A sample of clean polyester film is cut into 85 mm×13 mm rectangular strips. Each strip is cleaned by dipping the strip in and out of methyl alcohol, wiping the strip with a Kimwipe™ wiper (commercially available from Kimberly-Clark Corp., Boswell, Ga.), taking care not to hand-touch the strip's surface, and allowing the strip to dry for 15 minutes. Then, using a small binder clip to hold one end of the strip, the strip is immersed in a treating solution consisting of a 3% (wt) solution of the alkylated fluorochemical oligomer compound in either α,α,α-trifluorotoluene or 50/50 (wt) α,α, α-trifluorotoluene/toluene, and the strip is then withdrawn slowly and smoothly from the solution. The coated film strip is tilted to allow any solution runoff to accumulate at the corner of the strip, and a Kimwipe™ tissue is touched to the corner to pull away the solution buildup. The coated film strip is allowed to air dry in a protected location for a minimum of 30 minutes and then is baked for 10 minutes at 150° C. to dry and cure the coating.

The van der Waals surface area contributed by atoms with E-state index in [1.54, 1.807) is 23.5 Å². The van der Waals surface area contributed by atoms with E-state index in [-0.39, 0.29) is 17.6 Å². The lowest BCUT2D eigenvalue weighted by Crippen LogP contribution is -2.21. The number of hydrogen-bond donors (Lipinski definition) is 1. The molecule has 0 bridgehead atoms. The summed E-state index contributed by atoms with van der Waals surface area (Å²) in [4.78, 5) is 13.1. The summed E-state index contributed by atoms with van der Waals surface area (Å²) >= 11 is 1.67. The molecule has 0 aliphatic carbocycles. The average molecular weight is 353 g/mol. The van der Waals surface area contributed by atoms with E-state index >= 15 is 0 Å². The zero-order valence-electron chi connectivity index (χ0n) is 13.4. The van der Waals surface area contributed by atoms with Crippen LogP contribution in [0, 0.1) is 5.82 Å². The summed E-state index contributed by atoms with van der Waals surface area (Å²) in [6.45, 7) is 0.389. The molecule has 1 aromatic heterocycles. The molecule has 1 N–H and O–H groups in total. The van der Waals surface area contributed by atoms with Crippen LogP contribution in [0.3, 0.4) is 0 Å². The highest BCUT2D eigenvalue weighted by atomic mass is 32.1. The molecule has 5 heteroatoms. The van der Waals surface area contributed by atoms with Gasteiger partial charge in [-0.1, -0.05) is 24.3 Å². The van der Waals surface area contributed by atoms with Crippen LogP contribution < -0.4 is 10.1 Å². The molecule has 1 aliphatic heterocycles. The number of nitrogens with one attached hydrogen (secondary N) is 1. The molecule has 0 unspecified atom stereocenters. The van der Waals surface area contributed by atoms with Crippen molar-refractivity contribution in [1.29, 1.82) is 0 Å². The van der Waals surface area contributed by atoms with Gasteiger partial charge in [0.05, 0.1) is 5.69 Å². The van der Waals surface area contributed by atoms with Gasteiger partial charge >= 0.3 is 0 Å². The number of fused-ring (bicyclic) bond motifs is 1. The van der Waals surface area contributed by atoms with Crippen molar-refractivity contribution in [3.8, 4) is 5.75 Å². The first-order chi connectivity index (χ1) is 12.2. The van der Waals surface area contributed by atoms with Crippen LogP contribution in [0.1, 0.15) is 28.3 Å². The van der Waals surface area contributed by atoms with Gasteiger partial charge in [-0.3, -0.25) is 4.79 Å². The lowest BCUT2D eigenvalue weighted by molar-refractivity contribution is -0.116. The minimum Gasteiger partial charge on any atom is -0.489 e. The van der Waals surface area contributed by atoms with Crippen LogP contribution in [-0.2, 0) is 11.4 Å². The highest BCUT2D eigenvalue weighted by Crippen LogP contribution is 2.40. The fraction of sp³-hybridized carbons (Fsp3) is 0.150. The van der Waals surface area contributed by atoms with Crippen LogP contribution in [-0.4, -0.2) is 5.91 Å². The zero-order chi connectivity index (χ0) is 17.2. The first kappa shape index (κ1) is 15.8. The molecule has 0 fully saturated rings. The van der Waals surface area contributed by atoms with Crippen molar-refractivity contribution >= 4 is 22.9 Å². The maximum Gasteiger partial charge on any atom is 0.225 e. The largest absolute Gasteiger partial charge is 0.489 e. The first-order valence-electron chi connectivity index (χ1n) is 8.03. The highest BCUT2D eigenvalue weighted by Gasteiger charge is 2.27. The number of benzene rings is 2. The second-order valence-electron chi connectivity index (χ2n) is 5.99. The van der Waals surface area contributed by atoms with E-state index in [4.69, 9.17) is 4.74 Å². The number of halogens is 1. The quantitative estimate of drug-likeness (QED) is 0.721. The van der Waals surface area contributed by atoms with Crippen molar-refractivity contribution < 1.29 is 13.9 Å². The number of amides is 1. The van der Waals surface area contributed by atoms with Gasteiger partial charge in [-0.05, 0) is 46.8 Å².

After the treatment is dry and cured, a drop of n-hexadecane is applied to the treated film strip and the advancing or receding contact angle of the drop is measured using a CAHN Dynamic Contact Angle Analyzer, Model DCA 322 (a Wilhelmy balance apparatus equipped with a computer for control and data processing, available from ATI, Madison, Wis.) using the following procedure. The CAHN Dynamic Contact Angle Analyzer is calibrated using a 500 mg weight. An alligator clip is fastened to a piece of coated film strip about 30 mm long, and the clip and film piece are hung from the stirrup of the balance. A 30 mL glass beaker containing approximately 25 mL of n-hexadecane is placed under the balance stirrup, and the beaker is positioned so that the coated film strip is centered over the beaker and its contents but not touching the walls of the beaker. Using the lever on the left side of the apparatus, the platform supporting the beaker is carefully raised until the surface of n-hexadecane is 2-3 mm from the lower edge of the film strip. The door to the apparatus is closed, the “Configure” option is chosen from the “Initialize” menu of the computer, the “Automatic” option is chosen from the “Experiment” menu, and the computer program then calculates the time for a total of 3 scans. The result should be a time interval of 1 second and estimated total time of 5 minutes, which are the acceptable settings to show the baseline weight of the sample. The Return Key is then pressed to begin the automatic measurement cycle. 10 readings of the baseline are taken before the scan begins. The apparatus then raises and lowers the liquid so that 3 scans are taken. The “Least Squares” option is then selected from the “Analysis” menu, and the average advancing or receding contact angle is calculated from the 3 scans of the film sample. The 95% confidence interval for the average of the 3 scans is typically about±1.2°.